LOG_DAEMON.  See the syslog(3) manual page for the available


  	Specity the location of the libevent library (or libev).
	--with-libevent=no uses a builtin portable implementation (select()).


        Specify the location of the OpenSSL libraries.  OpenSSL 0.9.7
        or higher is required for TSIG support.


	Startup priority for NSD. 


	Shutdown priority for NSD. 


	Set the default TCP timeout (in seconds). Default 120 seconds.


  	Disable NSEC3 support. With NSEC3 support enabled, very large zones,
	also non-nsec3 zones, use about 20% more memory.


  	Disable minimal responses. If disabled, responses are more likely
	to get truncated, resulting in TCP fallback.  When enabled (by default)
	NSD will leave out RRsets to make responses fit inside one datagram,
	but for shorter responses the full normal response is carried.


	Disable large file support (64 bit file lengths). Makes off_t
	a 32bit length during compilation.

2.3 Building

Use ``make'' to create NSD and support tools.  If you get errors, try to
use ``gmake'' (gnu version of make), especially on old systems. If so,
do a `gmake realclean` first, to remove stuff that the make call messed up.

2.4 Installing

Become a superuser (if necessary) and type ``make install''

This step should install four binaries

nsd               - the daemon itself
nsd-control-setup - a shell script that creates keys for nsd-control.
nsd-control	      - program that connects over SSL to nsd and gives commands.
nsd-checkconf	  - simple C program to check nsd.conf before use.

Plus the manual pages and a sample configuration file.

3.0 Running NSD

Before running NSD you need to create a configuration file for it.
The config file contains server settings, secret keys and zone settings.

The server settings start with a line with the keyword 'server:'.
In the server settings set 'database: <file>' with the filename of the name 
database that NSD will use. Set 'chroot: <dir>' to run nsd in a chroot-jail.
Make sure the zone files, database file, xfrdfile, difffile and pidfile
can be accessed from the chroot-jail.  Set 'username: <user>' to an 
unprivileged user, for security.  

For example:
	# This is a sample configuration
		database: "/etc/nsd/nsd.db"
		pidfile: "/etc/nsd/nsd.pid"
		chroot: "/etc/nsd/"
		username: nsd

After the global server settings to need to make entries for the
zones that you wish to serve. For each zone you need to list the zone
name, the file name with the zone contents, and access control lists.

		name:	"example.com"
		zonefile: "example.com.zone"

The zonefile needs to be filled with the correct zone information
for master zones. For secondary zones an empty file will suffice,
a zone transfer will be initiated to obtain the slave zone contents.

Access control lists are needed for zone transfer and notifications.

For a slave zone list the masters, by IP address. Below is an example
of a slave zone with two master servers. If a master only supports AXFR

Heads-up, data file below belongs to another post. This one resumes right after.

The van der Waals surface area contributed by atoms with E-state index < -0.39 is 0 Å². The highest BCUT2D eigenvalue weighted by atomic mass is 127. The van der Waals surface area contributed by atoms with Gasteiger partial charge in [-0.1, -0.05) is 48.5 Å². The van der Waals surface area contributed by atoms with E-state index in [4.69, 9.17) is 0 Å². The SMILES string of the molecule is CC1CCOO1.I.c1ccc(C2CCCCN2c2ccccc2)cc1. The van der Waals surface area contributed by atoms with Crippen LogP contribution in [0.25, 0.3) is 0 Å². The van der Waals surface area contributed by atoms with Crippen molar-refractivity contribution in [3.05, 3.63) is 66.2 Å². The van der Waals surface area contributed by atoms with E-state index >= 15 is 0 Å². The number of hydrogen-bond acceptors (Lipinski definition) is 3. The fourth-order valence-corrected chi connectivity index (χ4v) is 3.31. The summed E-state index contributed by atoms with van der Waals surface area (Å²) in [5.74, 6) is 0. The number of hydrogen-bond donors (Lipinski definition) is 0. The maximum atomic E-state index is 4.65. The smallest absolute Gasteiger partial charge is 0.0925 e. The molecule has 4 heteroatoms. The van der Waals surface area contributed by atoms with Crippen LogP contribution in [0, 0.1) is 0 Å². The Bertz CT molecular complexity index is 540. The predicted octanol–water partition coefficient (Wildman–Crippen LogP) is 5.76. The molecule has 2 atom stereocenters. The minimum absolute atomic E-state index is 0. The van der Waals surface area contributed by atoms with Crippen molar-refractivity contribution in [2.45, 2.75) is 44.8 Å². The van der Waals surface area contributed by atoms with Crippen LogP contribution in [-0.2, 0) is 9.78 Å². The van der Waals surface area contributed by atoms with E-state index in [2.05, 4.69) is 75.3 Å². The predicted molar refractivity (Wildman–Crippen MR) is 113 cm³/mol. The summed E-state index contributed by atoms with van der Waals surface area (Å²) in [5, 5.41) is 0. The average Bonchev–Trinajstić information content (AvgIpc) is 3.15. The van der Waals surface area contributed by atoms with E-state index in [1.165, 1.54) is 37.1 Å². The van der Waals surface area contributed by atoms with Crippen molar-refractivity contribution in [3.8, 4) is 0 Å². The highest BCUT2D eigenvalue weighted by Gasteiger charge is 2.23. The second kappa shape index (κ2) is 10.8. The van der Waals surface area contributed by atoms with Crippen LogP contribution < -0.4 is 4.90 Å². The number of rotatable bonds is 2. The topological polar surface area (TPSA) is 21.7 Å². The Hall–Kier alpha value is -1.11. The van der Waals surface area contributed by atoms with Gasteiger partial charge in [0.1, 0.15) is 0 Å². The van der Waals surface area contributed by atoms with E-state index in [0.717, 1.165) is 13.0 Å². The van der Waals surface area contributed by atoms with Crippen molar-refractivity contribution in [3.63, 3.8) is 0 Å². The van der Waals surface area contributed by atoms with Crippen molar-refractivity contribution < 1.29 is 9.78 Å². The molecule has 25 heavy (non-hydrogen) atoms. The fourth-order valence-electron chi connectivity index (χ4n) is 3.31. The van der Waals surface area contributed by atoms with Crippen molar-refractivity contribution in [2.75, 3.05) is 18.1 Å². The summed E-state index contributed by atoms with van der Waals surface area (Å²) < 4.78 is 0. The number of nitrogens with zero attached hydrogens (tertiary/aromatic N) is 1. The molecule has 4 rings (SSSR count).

transfers and not IXFR transfers (like NSD), specify the master as
"request-xfr: AXFR <ip_address> <key>". By default, all zone transfer requests 
are made over TCP. If you want the IXFR request be transmitted over UDP, use
"request-xfr: UDP <ip address> <key>".

		name: "example.com"
		zonefile: "example.com.zone"
		allow-notify: NOKEY
		request-xfr: NOKEY
		allow-notify: NOKEY
		request-xfr: NOKEY

By default, a slave will fallback to AXFR requests if the master told us it does 
not support IXFR. You can configure the slave not to do AXFR fallback with:

		allow-axfr-fallback: "no"

For a master zone, list the slave servers, by IP address or subnet.
Below is an example of a master zone with two slave servers.

		name: "example.com"
		zonefile: "example.com.zone"
		notify: NOKEY
		provide-xfr: NOKEY
		notify: NOKEY
		provide-xfr: NOKEY

You also can set the outgoing interface for notifies and zone transfer requests 
to satisfy access control lists at the other end:


By default, NSD will retry a notify up to 5 times. You can override that
value with: 

		notify-retry: 5

Zone transfers can be secured with TSIG keys, replace NOKEY with
the name of the tsig key to use. See section 3.3.

Since NSD is written to be run on the root name servers, the config file 
can to contain something like:

		name: "."
		zonefile: "root.zone"
		provide-xfr: NOKEY # allow axfr for everyone.
		provide-xfr: ::0/0 NOKEY

You should only do that if you're intending to run a root server, NSD
is not suited for running a . cache. Therefore if you choose to serve
the .  zone you have to make sure that the complete root zone is
timely and fully updated.

To prevent misconfiguration, NSD configure has the --enable-root-server
switch, that is by default disabled.

In the config file, you can use patterns.  A pattern can have the
same configuration statements that a zone can have.  And then you can
include-pattern: <name-of-pattern> in a zone (or in another pattern)
to apply those settings.  This can be used to organise the settings.

The nsd-control tool is also controlled from the nsd.conf config file.
It uses SSL encrypted transport to, and if you want to use it
you have to setup the keys and also edit the config file.  You can leave
the remote-control disabled (the secure default), or opt to turn it on:

	# generate keys

	# edit nsd.conf to add this
		control-enable: yes

By default nsd-control is limited to localhost, as well as encrypted, but
some people may want to remotely administer their nameserver.  What you
then do is setup nsd-control to listen to the public IP address, with